What you should do is treat each hold as a 5-binary-digit number ranging from 00000 to 11111 binary, with a 0 indicating that the card in that position is discarded and a 1 indicating that the card is held. Make sure the five card numbers are sorted from lowest to highest (or highest to lowest - whichever you prefer; I do lowest to highest). Then convert each 5-binary-digit number to decimal, 0 to 31, and use the bits in the binary representation of the number to determine which totals to add or subtract to compute the counts on the draw. See here for more info.

April 24th, 2013 at 11:47:29 AM
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Maybe I just need to take a while to think about it, but I'm not really understanding that. This project is starting to make me question myself!

April 24th, 2013 at 12:30:37 PM
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First, loop through every single hand (not just the simplified 134,459 hands). Score the hand and update the global totals for each n-card combination (from the hand) for the outcome the hand represents. For example, if the hand is 2♣ 3♠ 4♥ J♦ J♣, the outcome is Jacks or Better (outcome[1]), so you would increase the total number of Jacks or Better outcomes for each possible n-card combination for this hand.

Then use the global totals to calculate the number of outcomes on the draw for each of the 134,459 unique hands, according to the 32 formulas shown in the Sierpinski Triangle in the above link, and weighting the results appropriately to determine the totals for the game as a whole.

Then use the global totals to calculate the number of outcomes on the draw for each of the 134,459 unique hands, according to the 32 formulas shown in the Sierpinski Triangle in the above link, and weighting the results appropriately to determine the totals for the game as a whole.

April 24th, 2013 at 12:49:50 PM
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Okay, I'll have to try that, because that craziness I was trying is up to 45 seconds run time!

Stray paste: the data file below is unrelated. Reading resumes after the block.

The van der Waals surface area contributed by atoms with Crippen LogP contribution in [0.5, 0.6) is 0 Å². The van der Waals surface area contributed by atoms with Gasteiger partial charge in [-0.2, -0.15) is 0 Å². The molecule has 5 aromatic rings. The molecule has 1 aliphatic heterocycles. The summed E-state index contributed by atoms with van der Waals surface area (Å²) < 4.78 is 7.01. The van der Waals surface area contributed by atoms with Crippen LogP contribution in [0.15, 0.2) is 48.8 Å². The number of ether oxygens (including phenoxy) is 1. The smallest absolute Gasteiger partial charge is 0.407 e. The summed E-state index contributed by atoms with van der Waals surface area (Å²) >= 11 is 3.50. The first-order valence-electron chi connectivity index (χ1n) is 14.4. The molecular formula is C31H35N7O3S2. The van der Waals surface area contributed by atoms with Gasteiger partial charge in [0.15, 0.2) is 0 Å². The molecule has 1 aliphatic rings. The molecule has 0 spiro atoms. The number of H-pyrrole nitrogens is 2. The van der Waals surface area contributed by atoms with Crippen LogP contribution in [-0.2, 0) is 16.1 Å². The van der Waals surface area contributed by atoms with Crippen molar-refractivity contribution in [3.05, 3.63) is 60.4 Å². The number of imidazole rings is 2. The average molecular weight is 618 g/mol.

Thank you.

Thank you.

April 24th, 2013 at 2:43:02 PM
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Quote:ChrisEOkay, I'll have to try that, because that craziness I was trying is up to 45 seconds run time!

Thank you.

Don't expect lightning-fast analysis without making even more optimizations. The code in the video poker calculator has several layers of optimizations which make the code very ugly for humans to read and understand, but extremely fast for computers to execute, since execution speed was a higher priority than code readability. I wouldn't be able to explain the end result without explaining all of the optimizations made along the way. I might put together a more detailed explanation of it sometime in the near future.

April 24th, 2013 at 10:31:49 PM
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Well, when all was said and done the run time is ~1 minute, which isn't terrible but it's far from good. That doesn't matter much because clearly something I'm doing is wrong, because it says full pay JoB has a 0.6786964 return! Something is clearly very wrong. ;) Thanks for the help so far... I'll let you know if I get it working.

April 25th, 2013 at 6:33:57 AM
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Quote:ChrisEWell, when all was said and done the run time is ~1 minute, which isn't terrible but it's far from good. That doesn't matter much because clearly something I'm doing is wrong, because it says full pay JoB has a 0.6786964 return! Something is clearly very wrong. ;) Thanks for the help so far... I'll let you know if I get it working.

I run under a minute without simplifying the deck, so I know you can do far better. Other than that, my method is nearly identical to JBs.

I heart Crystal Math.

April 26th, 2013 at 6:05:25 PM
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I think I've found where the error may be coming from, but I'm not sure why.

So that's looking in array1 for how many straights there are. It should be the same for each because they are all suited 2, 3, 4, 5 just listed in a different order. Sadly, they're giving me the index numbers: 0, 20821, and 47 with the results of the debugs being:

This makes zero sense to me, and I have no clue what's going on at this point. Any ideas?

Debug.Log(array1[HandIndex4(0, 1, 2, 3)][STRAIGHT]);

Debug.Log(array1[HandIndex4(0, 2, 3, 1)][STRAIGHT]);

Debug.Log(array1[HandIndex4(0, 1, 3, 2)][STRAIGHT]);

So that's looking in array1 for how many straights there are. It should be the same for each because they are all suited 2, 3, 4, 5 just listed in a different order. Sadly, they're giving me the index numbers: 0, 20821, and 47 with the results of the debugs being:

6

0

8

This makes zero sense to me, and I have no clue what's going on at this point. Any ideas?